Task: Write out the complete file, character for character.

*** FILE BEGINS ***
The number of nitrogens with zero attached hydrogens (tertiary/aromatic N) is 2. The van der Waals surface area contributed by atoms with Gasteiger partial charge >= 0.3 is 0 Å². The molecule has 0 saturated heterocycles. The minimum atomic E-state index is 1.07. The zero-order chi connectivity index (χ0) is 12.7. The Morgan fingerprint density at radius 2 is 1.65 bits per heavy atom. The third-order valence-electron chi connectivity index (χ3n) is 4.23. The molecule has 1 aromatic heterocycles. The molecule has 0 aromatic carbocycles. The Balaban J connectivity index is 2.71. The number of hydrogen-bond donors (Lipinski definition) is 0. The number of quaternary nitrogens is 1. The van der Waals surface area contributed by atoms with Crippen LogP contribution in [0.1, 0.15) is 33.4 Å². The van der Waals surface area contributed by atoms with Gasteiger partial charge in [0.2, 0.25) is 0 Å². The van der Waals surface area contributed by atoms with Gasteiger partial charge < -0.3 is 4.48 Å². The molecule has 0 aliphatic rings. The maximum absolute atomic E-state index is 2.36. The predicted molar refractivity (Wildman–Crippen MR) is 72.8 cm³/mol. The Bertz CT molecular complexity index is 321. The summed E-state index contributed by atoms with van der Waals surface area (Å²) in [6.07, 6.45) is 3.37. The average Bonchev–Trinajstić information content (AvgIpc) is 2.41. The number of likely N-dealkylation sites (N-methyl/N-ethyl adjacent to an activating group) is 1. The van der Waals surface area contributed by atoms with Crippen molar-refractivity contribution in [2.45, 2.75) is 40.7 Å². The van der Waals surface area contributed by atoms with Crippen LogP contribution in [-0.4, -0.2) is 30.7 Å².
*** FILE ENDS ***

The number of nitrogens with zero attached hydrogens (tertiary/aromatic N) is 2. The van der Waals surface area contributed by atoms with Gasteiger partial charge >= 0.3 is 0 Å². The molecule has 0 saturated heterocycles. The minimum atomic E-state index is 1.07. The zero-order chi connectivity index (χ0) is 12.7. The Morgan fingerprint density at radius 2 is 1.65 bits per heavy atom. The third-order valence-electron chi connectivity index (χ3n) is 4.23. The molecule has 1 aromatic heterocycles. The molecule has 0 aromatic carbocycles. The Balaban J connectivity index is 2.71. The number of hydrogen-bond donors (Lipinski definition) is 0. The number of quaternary nitrogens is 1. The van der Waals surface area contributed by atoms with Crippen LogP contribution in [0.1, 0.15) is 33.4 Å². The van der Waals surface area contributed by atoms with Gasteiger partial charge in [0.2, 0.25) is 0 Å². The van der Waals surface area contributed by atoms with Gasteiger partial charge < -0.3 is 4.48 Å². The molecule has 0 aliphatic rings. The maximum absolute atomic E-state index is 2.36. The predicted molar refractivity (Wildman–Crippen MR) is 72.8 cm³/mol. The Bertz CT molecular complexity index is 321. The summed E-state index contributed by atoms with van der Waals surface area (Å²) in [6.07, 6.45) is 3.37. The average Bonchev–Trinajstić information content (AvgIpc) is 2.41. The number of likely N-dealkylation sites (N-methyl/N-ethyl adjacent to an activating group) is 1. The van der Waals surface area contributed by atoms with Crippen molar-refractivity contribution in [2.45, 2.75) is 40.7 Å². The van der Waals surface area contributed by atoms with Crippen LogP contribution in [-0.4, -0.2) is 30.7 Å².